The optional extras you can do without
An idle conversation over dinner on a car launch got me thinking, what kit do you really need on your vehicle?
The car launch in question was the new Audi R8 V10 plus, so everything inside the cabin felt appropriate, just so, like you will one day need to press that button on the dash, even if you don’t have a clue what it does.
But pare it back to anything from family hatchbacks and saloons to superminis and city cars – what the majority of us drive day-in day-out – and what constitutes a must-have option is completely different.
I like creature comforts as much as the next person – owning and driving a car with no windscreen or doors has taught me the value of a heated seat, let alone weather protection.
Maybe I’m biased in thinking you don’t have to have all that much in the way of kit to make a car liveable then?
I’m running a top-spec Suzuki Swift SZ4 as my long-term vehicle at the minute, and for the £12,515 asking price, it’s positively loaded with features. Cruise control, Bluetooth (for phone and audio), automatic headlights, keyless entry and go and climate control are all among its lengthy list of standard-fit items.
But I could do without all of that. I could even do without a rev counter if I’m honest. It’s nice to have plenty of gadgets and gizmos, but are they really essential?
That then raises the question of what constitutes a necessity. Everyone’s opinions will differ, but there’ll be a few commonalities that are bound to emerge.
One, I’d wager, is Bluetooth. The modern, interconnected world relies on speedy communication, so I’ll concede that being able to talk hands-free at the wheel is pretty useful.
Today’s automotive landscape is different to that of even 10 years ago though. Radio/CD/MP3 audio systems are now generally standard, so you wouldn’t count them. Not unless you’ve just put your name down for an entry-level Dacia Duster SUV or Sandero supermini…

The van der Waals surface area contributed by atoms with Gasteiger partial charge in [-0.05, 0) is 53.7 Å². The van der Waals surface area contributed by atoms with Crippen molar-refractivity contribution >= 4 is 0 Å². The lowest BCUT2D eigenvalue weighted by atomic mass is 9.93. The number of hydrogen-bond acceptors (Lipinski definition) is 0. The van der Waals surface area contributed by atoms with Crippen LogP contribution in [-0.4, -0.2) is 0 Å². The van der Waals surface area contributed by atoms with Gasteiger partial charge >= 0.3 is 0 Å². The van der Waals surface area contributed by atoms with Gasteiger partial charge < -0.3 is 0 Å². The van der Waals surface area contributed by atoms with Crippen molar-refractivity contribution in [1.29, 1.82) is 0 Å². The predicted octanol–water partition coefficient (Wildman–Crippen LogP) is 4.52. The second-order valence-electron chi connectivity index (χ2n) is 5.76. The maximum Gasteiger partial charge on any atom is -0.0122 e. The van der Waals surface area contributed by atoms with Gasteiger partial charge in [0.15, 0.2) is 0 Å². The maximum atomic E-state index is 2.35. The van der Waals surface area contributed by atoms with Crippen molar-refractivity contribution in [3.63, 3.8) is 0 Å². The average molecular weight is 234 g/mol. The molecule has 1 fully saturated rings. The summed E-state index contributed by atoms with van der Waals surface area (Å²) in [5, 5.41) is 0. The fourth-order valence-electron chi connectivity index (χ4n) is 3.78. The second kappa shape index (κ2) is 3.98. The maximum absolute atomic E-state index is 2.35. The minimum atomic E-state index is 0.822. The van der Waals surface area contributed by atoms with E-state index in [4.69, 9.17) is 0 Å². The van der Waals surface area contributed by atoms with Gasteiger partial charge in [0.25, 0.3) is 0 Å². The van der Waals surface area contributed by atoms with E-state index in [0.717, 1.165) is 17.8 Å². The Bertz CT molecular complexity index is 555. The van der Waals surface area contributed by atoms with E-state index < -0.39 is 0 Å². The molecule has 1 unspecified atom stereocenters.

Two, I reckon, would be air conditioning. It’s not always standard on small cars and it’s a pain in the neck when your windscreen mists up in the winter – literally, if you have to stoop to see out of the small portion of glass that’s not blurry.
A good A/C system clears this up swiftly. Anti-bacterial air-con is the next step now, apparently…
But beyond this, I can’t think of anything more I feel is vital. Heated seats are nice when the temperature gauge drops below zero, but you can live without them.
Sat-nav? Plan your journey and use a map. We all managed perfectly well when it wasn’t around.
Cruise control – especially of the radar guided persuasion – just use your right foot.
Automatic headlights and wipers are nice functions, but it only takes a flick of the wrist or the twist of a knob to do it yourself. It’s not exactly a taxing job.
I concede every feature I’ve outlined above I like when they’re on a car. If I ever come to spec a new motor for myself then some of them – probably most of them – will be on my options list.
It’s just I don’t think cars NEED all that stuff.
A significant horsepower boost and some restyling brings the Aston Rapide on leaps and bounds
Date 21/05/13, Duration 2:30, Views 695
Which of these endangered 1970s and 80s cars would you be saddest to see become extinct?
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- Austin Allegro
- Austin Maxi
- Austin Montego
- Austin Princess
- Hillman Avenger
- Morris Marina
- Morris Ital
- Vauxhall Viva